The annual American Association for the Advancement of Science (AAAS) meeting offers a fantastic platform for scientists to present their research to a varied audience including scientists from across many disciplines, and members of the public who are keen to learn about the latest scientific developments and issues that are relevant to society as a whole. Hundreds of journalists from across the globe attend the meeting, so there is the prospect of gaining some high profile media exposure on the research being presented too.
Diamond was successful in getting a science symposium into the meeting programme this year. The overall theme for 2015 was Innovations, Information, and Imaging and the meeting was held in February in San Jose, California. Entitled Designer Vaccines: Revealing the latest trends in bacterial and viral warfare, the symposium proved extremely popular. Clare Matterson, Head of Strategy at the Wellcome Trust, did a great job in her role as session moderator and guided a lively Q&A session after the main talks.
The audience, which included scientists, funding bodies and members of the general public, heard Professor Dave Stuart, from Diamond and Oxford University, talking about structurebased vaccines that are being designed with the help of Diamond to target both foot-and-mouth disease and the polio virus. He was joined by Professor Peter Simmonds from the Roslin Institute at the University of Edinburgh who reported on the latest research for engineering the immune system to exploit our natural defences. Dr Jeffrey Ulmer from Novartis gave an industry perspective and discussed how his company’s work on reverse vaccinology has enabled genomewide screening for protective antigens. He also presented work on synthetic vaccinology and how it has the potential to streamline development, enabling the rapid production of effective, safe vaccines and therapeutics. These exciting developments mean that Putting ‘Designer Vaccines’ on the map in the future we could be seeing vaccine responses to new virus outbreaks in a matter of days, as opposed to months or years.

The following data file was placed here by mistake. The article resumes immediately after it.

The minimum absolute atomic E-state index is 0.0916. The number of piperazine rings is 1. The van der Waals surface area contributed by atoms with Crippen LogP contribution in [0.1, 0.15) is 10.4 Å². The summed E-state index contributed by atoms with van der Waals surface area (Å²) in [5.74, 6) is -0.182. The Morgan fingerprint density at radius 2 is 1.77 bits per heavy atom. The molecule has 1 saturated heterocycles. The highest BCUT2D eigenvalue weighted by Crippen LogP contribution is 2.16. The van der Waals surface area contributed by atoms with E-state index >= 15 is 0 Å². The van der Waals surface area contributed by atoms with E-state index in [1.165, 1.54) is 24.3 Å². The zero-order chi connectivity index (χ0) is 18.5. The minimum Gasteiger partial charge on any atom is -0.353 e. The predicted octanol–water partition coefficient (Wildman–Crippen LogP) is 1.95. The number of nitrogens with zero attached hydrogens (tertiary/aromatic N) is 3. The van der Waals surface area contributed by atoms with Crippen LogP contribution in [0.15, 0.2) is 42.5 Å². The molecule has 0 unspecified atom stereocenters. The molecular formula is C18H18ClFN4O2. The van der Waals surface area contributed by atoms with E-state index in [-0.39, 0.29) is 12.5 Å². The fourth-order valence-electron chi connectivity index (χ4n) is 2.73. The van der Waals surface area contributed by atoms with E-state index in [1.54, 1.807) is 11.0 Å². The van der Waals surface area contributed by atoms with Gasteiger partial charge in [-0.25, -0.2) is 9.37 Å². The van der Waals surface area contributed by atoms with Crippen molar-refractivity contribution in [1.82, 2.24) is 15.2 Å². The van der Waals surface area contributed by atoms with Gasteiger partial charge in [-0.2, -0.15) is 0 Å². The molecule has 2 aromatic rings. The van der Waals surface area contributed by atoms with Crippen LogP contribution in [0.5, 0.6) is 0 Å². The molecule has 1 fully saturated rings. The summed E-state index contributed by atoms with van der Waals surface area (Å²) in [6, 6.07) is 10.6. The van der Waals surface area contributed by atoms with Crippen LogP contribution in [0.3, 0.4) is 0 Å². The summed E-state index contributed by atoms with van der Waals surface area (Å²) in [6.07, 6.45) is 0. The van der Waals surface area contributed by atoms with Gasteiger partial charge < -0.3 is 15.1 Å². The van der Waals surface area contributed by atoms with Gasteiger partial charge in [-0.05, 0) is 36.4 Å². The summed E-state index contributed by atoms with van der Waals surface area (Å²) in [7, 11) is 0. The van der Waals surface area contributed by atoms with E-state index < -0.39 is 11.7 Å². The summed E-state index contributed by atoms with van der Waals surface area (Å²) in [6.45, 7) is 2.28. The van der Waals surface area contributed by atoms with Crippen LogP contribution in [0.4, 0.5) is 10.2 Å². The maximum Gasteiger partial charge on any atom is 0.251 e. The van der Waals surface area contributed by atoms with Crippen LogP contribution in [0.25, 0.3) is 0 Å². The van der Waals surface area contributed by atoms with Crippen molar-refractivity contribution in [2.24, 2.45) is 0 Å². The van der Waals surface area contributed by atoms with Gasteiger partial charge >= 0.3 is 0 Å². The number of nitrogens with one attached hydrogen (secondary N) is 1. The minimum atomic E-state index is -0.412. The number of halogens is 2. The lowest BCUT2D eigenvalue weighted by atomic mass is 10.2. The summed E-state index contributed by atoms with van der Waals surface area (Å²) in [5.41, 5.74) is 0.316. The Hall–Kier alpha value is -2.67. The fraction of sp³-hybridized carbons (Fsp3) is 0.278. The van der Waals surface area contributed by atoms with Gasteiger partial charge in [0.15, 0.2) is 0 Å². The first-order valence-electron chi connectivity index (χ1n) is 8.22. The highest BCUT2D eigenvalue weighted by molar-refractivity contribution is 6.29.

Topics raised during questions included communicating the facts about synthetic vaccines to the public to avoid resistance due to misinformation and the likely timeframes for new vaccines coming to market.
There was strong media interest in the designer vaccines topic, particularly the research into a new synthetic vaccine for polio, and coverage was achieved via BBC Online, the Economist, the Financial Times, Voice of America and a host of other online news outlets.
In 2016, the AAAS Meeting will be held in Washington DC and the theme is Global Science Engagement. Increasingly, scientists and engineers are working both within and outside of national boundaries on local and global issues. Challenges that call for innovation and international scientific collaboration are abundant in food and water security, sustainable development, infectious disease and health, climate change, natural disasters, and energy. The meeting will address a range of issues including: what elements make international collaboration successful and sustainable?; what engagement opportunities are available?; and what are the responsibilities of researchers, entrepreneurs, educators, and policymakers in global scientific endeavours?
If you are interested in highlighting your research at the AAAS and would like to collaborate on a symposium proposal for the 2016 meeting, please contact Silvana Westbury, Diamond’s PR Manager, on 01235 778238 or email@example.com. The deadline for proposals is 24th April 2015.
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